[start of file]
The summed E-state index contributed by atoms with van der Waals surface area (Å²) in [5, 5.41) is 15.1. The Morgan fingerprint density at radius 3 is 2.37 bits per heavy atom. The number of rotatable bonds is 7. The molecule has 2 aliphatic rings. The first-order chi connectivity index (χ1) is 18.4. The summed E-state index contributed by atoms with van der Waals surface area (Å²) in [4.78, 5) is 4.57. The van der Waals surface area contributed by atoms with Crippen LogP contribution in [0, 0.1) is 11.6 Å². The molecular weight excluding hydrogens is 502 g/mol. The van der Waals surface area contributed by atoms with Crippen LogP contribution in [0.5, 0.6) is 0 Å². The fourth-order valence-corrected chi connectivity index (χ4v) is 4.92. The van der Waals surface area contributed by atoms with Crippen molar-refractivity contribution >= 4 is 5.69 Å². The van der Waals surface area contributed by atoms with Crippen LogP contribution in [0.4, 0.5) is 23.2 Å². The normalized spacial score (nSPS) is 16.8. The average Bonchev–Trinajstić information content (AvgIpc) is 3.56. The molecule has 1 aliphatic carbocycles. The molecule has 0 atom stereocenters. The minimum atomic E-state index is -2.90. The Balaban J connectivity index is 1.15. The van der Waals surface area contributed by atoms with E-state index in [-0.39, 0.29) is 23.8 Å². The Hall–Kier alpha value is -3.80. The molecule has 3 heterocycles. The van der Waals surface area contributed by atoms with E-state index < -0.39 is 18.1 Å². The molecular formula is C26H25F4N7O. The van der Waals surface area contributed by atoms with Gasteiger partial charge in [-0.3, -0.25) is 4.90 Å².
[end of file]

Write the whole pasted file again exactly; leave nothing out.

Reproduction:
The summed E-state index contributed by atoms with van der Waals surface area (Å²) in [5, 5.41) is 15.1. The Morgan fingerprint density at radius 3 is 2.37 bits per heavy atom. The number of rotatable bonds is 7. The molecule has 2 aliphatic rings. The first-order chi connectivity index (χ1) is 18.4. The summed E-state index contributed by atoms with van der Waals surface area (Å²) in [4.78, 5) is 4.57. The van der Waals surface area contributed by atoms with Crippen LogP contribution in [0, 0.1) is 11.6 Å². The molecular weight excluding hydrogens is 502 g/mol. The van der Waals surface area contributed by atoms with Crippen LogP contribution in [0.5, 0.6) is 0 Å². The fourth-order valence-corrected chi connectivity index (χ4v) is 4.92. The van der Waals surface area contributed by atoms with Crippen molar-refractivity contribution >= 4 is 5.69 Å². The van der Waals surface area contributed by atoms with Crippen LogP contribution in [0.4, 0.5) is 23.2 Å². The normalized spacial score (nSPS) is 16.8. The average Bonchev–Trinajstić information content (AvgIpc) is 3.56. The molecule has 1 aliphatic carbocycles. The molecule has 0 atom stereocenters. The minimum atomic E-state index is -2.90. The Balaban J connectivity index is 1.15. The van der Waals surface area contributed by atoms with E-state index in [-0.39, 0.29) is 23.8 Å². The Hall–Kier alpha value is -3.80. The molecule has 3 heterocycles. The van der Waals surface area contributed by atoms with E-state index < -0.39 is 18.1 Å². The molecular formula is C26H25F4N7O. The van der Waals surface area contributed by atoms with Gasteiger partial charge in [-0.3, -0.25) is 4.90 Å².